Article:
Credit rating agency Moody's on Thursday downgraded Ontario's debt, a day after Standard and Poor's revised its outlook on the Canadian province from stable to negative.
Ontario is facing a CA$15 billion (US$15.24 billion) deficit this year. The Liberal provincial government introduced a budget last month outlining their plan to rebalance the books in 2017-18, which includes limiting spending increases to just one percent a year for the next five years.
Moody's said it is concerned about the government's ability to rein in spending and achieve a balanced budget by 2017-18. The agency downgraded the province to Aa2 from Aa1, affecting CA$202 billion (US$205. 26 billion) in debt securities.
"The downgrade of Ontario's rating reflects the growing debt burden and the risks surrounding the province achieving its medium-term fiscal plan given the subdued growth outlook, extended timeframe back to balance and ambitious expenditure targets," Jennifer Wong, Moody's lead analyst for Ontario, said in a statement.
The province's expense growth targets appear to be "particularly ambitious," given the average seven percent annual growth in expenses over the last five years, Moody's said.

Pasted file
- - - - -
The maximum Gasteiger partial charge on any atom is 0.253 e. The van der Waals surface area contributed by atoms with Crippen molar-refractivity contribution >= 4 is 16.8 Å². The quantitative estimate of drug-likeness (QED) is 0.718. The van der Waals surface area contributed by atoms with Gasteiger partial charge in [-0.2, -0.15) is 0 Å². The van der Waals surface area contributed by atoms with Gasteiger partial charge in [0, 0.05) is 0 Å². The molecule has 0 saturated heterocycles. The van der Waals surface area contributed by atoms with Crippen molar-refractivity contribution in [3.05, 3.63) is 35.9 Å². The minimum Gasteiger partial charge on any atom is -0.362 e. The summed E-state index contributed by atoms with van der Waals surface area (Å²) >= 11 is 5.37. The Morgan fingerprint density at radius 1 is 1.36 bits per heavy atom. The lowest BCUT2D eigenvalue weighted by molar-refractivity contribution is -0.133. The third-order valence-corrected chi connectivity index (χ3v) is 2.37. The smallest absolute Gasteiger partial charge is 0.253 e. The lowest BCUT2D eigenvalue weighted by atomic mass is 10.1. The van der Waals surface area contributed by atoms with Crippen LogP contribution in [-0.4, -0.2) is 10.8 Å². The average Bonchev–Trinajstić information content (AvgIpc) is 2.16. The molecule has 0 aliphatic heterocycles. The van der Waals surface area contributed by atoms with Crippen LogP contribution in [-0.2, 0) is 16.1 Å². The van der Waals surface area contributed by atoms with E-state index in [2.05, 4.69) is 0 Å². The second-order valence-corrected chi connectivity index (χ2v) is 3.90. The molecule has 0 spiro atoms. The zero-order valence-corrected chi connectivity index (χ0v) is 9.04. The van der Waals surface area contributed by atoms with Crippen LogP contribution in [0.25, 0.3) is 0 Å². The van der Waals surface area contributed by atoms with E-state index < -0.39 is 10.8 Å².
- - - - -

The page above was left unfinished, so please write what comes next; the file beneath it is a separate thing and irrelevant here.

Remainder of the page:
Canada's federal government, in better shape than the country's most populous province, has said it will balance the country's books by 2015.
The Progressive Conservatives, who voted against Ontario's budget, warned the Moody's downgrade would have major consequences for a province that's already mired in debt.
"It means that $202 billion in paper _ which means Ontario debt _ could be affected very shortly by higher interest rates, and therefore larger cost and a larger piece of the budget which has not been allocated for it," said Tory finance critic Peter Shurman.
But Ontario Finance Minister Dwight Duncan said the downgrade won't have a significant impact on the province's finances.
"Both the primary and secondary markets for our bonds are very healthy. We're still in the top echelons of credit ratings, so no, we're not worried about that."
The new Aa2 rating is higher than what other agencies have set, he said.
However, if Ontario's credit rating slips below double A in a year or two, it will become more difficult to borrow money, Duncan said. The province pays about CA$10 billion (US$10.16 billion) a year to service its debt.